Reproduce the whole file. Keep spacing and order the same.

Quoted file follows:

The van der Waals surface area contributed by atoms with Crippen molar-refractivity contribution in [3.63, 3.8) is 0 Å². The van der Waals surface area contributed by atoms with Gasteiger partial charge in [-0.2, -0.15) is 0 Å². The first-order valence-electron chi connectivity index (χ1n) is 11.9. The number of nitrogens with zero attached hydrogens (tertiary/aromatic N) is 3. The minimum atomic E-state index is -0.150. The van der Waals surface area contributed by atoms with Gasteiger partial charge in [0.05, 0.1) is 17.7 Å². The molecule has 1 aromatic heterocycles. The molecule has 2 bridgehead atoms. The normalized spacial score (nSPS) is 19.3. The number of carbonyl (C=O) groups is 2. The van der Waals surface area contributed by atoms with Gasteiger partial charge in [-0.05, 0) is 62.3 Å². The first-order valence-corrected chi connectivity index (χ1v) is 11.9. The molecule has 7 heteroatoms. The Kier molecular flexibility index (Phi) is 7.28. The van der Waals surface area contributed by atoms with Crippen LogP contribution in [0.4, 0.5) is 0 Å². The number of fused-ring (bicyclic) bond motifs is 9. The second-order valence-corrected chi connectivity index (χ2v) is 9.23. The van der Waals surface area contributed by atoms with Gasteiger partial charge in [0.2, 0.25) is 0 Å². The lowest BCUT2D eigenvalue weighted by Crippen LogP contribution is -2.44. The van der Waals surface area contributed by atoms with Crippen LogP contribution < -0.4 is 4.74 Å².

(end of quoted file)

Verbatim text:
The van der Waals surface area contributed by atoms with Crippen molar-refractivity contribution in [3.63, 3.8) is 0 Å². The van der Waals surface area contributed by atoms with Gasteiger partial charge in [-0.2, -0.15) is 0 Å². The first-order valence-electron chi connectivity index (χ1n) is 11.9. The number of nitrogens with zero attached hydrogens (tertiary/aromatic N) is 3. The minimum atomic E-state index is -0.150. The van der Waals surface area contributed by atoms with Gasteiger partial charge in [0.05, 0.1) is 17.7 Å². The molecule has 1 aromatic heterocycles. The molecule has 2 bridgehead atoms. The normalized spacial score (nSPS) is 19.3. The number of carbonyl (C=O) groups is 2. The van der Waals surface area contributed by atoms with Gasteiger partial charge in [-0.05, 0) is 62.3 Å². The first-order valence-corrected chi connectivity index (χ1v) is 11.9. The molecule has 7 heteroatoms. The Kier molecular flexibility index (Phi) is 7.28. The van der Waals surface area contributed by atoms with Crippen LogP contribution in [0.4, 0.5) is 0 Å². The number of fused-ring (bicyclic) bond motifs is 9. The second-order valence-corrected chi connectivity index (χ2v) is 9.23. The van der Waals surface area contributed by atoms with Gasteiger partial charge in [0.2, 0.25) is 0 Å². The lowest BCUT2D eigenvalue weighted by Crippen LogP contribution is -2.44. The van der Waals surface area contributed by atoms with Crippen LogP contribution < -0.4 is 4.74 Å².